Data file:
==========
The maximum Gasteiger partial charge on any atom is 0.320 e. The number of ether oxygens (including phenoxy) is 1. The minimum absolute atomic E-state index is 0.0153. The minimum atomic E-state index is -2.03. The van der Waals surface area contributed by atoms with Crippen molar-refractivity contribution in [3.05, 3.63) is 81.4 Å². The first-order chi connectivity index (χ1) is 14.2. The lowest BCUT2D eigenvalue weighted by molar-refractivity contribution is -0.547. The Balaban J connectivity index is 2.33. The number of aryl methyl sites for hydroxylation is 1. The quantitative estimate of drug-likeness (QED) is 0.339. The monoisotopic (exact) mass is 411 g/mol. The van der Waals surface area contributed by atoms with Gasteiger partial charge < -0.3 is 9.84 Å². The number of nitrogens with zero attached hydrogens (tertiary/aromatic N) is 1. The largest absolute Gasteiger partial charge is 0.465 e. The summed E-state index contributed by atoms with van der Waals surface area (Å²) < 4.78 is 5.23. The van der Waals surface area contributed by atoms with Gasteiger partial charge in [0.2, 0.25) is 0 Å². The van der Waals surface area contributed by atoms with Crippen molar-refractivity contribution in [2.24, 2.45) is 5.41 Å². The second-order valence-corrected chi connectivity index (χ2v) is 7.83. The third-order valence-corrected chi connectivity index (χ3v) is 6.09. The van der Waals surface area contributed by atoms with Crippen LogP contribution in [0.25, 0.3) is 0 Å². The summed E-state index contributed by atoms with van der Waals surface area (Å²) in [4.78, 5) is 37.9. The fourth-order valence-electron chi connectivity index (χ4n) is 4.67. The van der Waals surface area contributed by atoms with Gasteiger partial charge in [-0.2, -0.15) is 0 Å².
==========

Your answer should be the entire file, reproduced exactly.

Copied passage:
The maximum Gasteiger partial charge on any atom is 0.320 e. The number of ether oxygens (including phenoxy) is 1. The minimum absolute atomic E-state index is 0.0153. The minimum atomic E-state index is -2.03. The van der Waals surface area contributed by atoms with Crippen molar-refractivity contribution in [3.05, 3.63) is 81.4 Å². The first-order chi connectivity index (χ1) is 14.2. The lowest BCUT2D eigenvalue weighted by molar-refractivity contribution is -0.547. The Balaban J connectivity index is 2.33. The number of aryl methyl sites for hydroxylation is 1. The quantitative estimate of drug-likeness (QED) is 0.339. The monoisotopic (exact) mass is 411 g/mol. The van der Waals surface area contributed by atoms with Gasteiger partial charge < -0.3 is 9.84 Å². The number of nitrogens with zero attached hydrogens (tertiary/aromatic N) is 1. The largest absolute Gasteiger partial charge is 0.465 e. The summed E-state index contributed by atoms with van der Waals surface area (Å²) < 4.78 is 5.23. The van der Waals surface area contributed by atoms with Gasteiger partial charge in [0.2, 0.25) is 0 Å². The van der Waals surface area contributed by atoms with Crippen molar-refractivity contribution in [2.24, 2.45) is 5.41 Å². The second-order valence-corrected chi connectivity index (χ2v) is 7.83. The third-order valence-corrected chi connectivity index (χ3v) is 6.09. The van der Waals surface area contributed by atoms with Crippen LogP contribution in [0.25, 0.3) is 0 Å². The summed E-state index contributed by atoms with van der Waals surface area (Å²) in [4.78, 5) is 37.9. The fourth-order valence-electron chi connectivity index (χ4n) is 4.67. The van der Waals surface area contributed by atoms with Gasteiger partial charge in [-0.2, -0.15) is 0 Å².